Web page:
From international trade deals and global production lines to the boundless internet, the interconnectedness of the 21st century makes a global outlook critical to success. As American business and diplomacy engage countries around the world, it is increasingly important for children to investigate the world, weigh different perspectives, communicate ideas effectively, take action with an entrepreneurial spirit, and apply an interdisciplinary lens to their views of the world.
A child in the Montessori classroom becomes equipped with these skills early on. A Montessori child navigates multiple ages and cultures in their classroom community, and parents can play an influential role in fostering curiosity about global cultures. Using local experiences, parents can start conversations with their children that invite wonder and curiosity about how others live in the world.
At our school, we use cultural dolls to start conversations about the wider world. Local parents donated over 120 dolls to our school to represent a child’s country of origin in our community. We highlight an International Doll of the Month to explore the geography and culture of the doll’s country. From an Indian Bollywood Dance party to a presentation on chocolate production in Ghana to Russian folklore, the doll becomes a focal point for class discussions and parent engagement. When it comes to exploring culture, engaging conversation is more critical than finding hard-to-get cultural artifacts. Good questions invite exploration, authentic curiosity, and genuine wonder.
Several kinds of activities lead to conversation, research, and good questions. Here are five tips to help start a conversation between you and your child on world cultures:
Tip 1: Track your Travels
From small towns to big cities, work with your child to track their journeys on a wall map or digital map. I like a map that a child can touch and feel. You can track nearby towns, local suburbs, or countries you may dream of visiting.
Ask questions like: what continent is our town located in? how far are we from the nearest city? and what is the most beautiful part of our town?
Our experience shows that children as young as age 2 are ready to find (and show) their own town or country on a map without hesitation.
Tip 2: Read Folktales
Dive into culture by exploring folktales from around the world in picture storybooks. Use the stories to guide questions like: what is the main character wearing? what does the character’s house look like? and what does the country actually look like? Be sure to discover the answers together with your child.
In our school, students listened to a wonderful German folktale shared by a student’s grandfather from Germany. The story led to good questions like: what do children wear to school in Germany? what are houses like in Germany? and (my personal favorite) do children live in Gingerbread houses?
Tip 3: Listen to Global Music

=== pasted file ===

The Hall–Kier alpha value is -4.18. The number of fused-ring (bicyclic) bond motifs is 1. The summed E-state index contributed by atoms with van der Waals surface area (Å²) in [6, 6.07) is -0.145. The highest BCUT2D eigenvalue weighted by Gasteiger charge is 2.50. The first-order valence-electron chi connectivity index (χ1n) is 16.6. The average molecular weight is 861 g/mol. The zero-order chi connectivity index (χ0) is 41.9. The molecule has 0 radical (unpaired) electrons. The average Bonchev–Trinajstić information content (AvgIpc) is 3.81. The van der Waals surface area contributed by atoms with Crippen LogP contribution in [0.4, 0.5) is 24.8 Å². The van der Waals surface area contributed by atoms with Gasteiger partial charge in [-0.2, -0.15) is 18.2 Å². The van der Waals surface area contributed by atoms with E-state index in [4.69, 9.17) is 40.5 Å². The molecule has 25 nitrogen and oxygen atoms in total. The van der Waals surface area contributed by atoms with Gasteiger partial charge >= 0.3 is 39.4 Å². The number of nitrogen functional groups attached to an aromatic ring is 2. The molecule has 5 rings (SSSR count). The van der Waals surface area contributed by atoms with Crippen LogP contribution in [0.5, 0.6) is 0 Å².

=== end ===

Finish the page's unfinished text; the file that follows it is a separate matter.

Listen to music and watch dances from different countries online or via the radio. Listen to sounds that might be unique, like a lively Bhangra from northern India, the strums of a Balalaika from Russia, or the sound of the Djembe from Senegal. Ask your child: do you like the sounds? what does it sound like to you? what do you think the instrument looks like? and how is that sound made?
Tip 4: Smell Different Spices
Smell is another way to experience different countries. Place different spices from your pantry in clear bottles for your child to view and smell. Learn about the spices together by tracking their origin on a map and identifying what the spice actually looks like as a plant. Ask your children to describe the scent and use questions to prompt them like: does it smell sweet or spicy? where would you use these different scents? and are these scents found anywhere else in our home?
Tip 5: Grocery Store Scavenger Hunt!
Discover your local community by visiting nearby grocery stores. Some grocery stores sell specific food items from a region or country. See if you find something “red”, something “blue”, and something “spicy”.
Sometimes the layout of the store can become a game. For example, in Houston, our hometown, we have a local grocery store that features food aisles from different countries. Each aisle is identified by a series of flags hanging from the ceiling. This becomes a fun game by identifying each flag and the associated food and country.
While there is no set equation to develop a global outlook, parents can start sparking an interest in global culture from an early age. Good exploration of culture stems from lively, inquisitive conversation between parents and their children. With local resources – and good questions – you can help your child begin engaging and exploring the world around them with greater appreciation and wonder.
Kevin Kalra is the Director of Innovation and Global Strategy at Montessori Preschool @ Copperfield.
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